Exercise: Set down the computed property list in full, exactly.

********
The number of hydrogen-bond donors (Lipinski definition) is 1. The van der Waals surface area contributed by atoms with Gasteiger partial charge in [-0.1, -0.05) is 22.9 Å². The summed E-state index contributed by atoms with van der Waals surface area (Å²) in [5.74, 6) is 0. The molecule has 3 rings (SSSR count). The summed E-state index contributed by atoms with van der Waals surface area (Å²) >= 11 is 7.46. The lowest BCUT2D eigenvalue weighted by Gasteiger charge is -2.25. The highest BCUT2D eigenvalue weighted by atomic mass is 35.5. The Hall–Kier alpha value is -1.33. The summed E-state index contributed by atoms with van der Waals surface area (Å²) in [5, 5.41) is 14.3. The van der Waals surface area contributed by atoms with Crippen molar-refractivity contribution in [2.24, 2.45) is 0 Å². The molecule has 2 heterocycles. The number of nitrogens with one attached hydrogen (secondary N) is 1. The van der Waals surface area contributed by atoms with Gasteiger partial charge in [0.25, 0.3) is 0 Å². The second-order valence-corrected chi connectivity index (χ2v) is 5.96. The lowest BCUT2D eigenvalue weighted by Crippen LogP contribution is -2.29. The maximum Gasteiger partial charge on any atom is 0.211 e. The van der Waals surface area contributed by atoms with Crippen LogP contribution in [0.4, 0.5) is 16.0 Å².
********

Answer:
The number of hydrogen-bond donors (Lipinski definition) is 1. The van der Waals surface area contributed by atoms with Gasteiger partial charge in [-0.1, -0.05) is 22.9 Å². The summed E-state index contributed by atoms with van der Waals surface area (Å²) in [5.74, 6) is 0. The molecule has 3 rings (SSSR count). The summed E-state index contributed by atoms with van der Waals surface area (Å²) >= 11 is 7.46. The lowest BCUT2D eigenvalue weighted by Gasteiger charge is -2.25. The highest BCUT2D eigenvalue weighted by atomic mass is 35.5. The Hall–Kier alpha value is -1.33. The summed E-state index contributed by atoms with van der Waals surface area (Å²) in [5, 5.41) is 14.3. The van der Waals surface area contributed by atoms with Crippen molar-refractivity contribution in [2.24, 2.45) is 0 Å². The molecule has 2 heterocycles. The number of nitrogens with one attached hydrogen (secondary N) is 1. The van der Waals surface area contributed by atoms with Gasteiger partial charge in [0.25, 0.3) is 0 Å². The second-order valence-corrected chi connectivity index (χ2v) is 5.96. The lowest BCUT2D eigenvalue weighted by Crippen LogP contribution is -2.29. The maximum Gasteiger partial charge on any atom is 0.211 e. The van der Waals surface area contributed by atoms with Crippen LogP contribution in [0.4, 0.5) is 16.0 Å².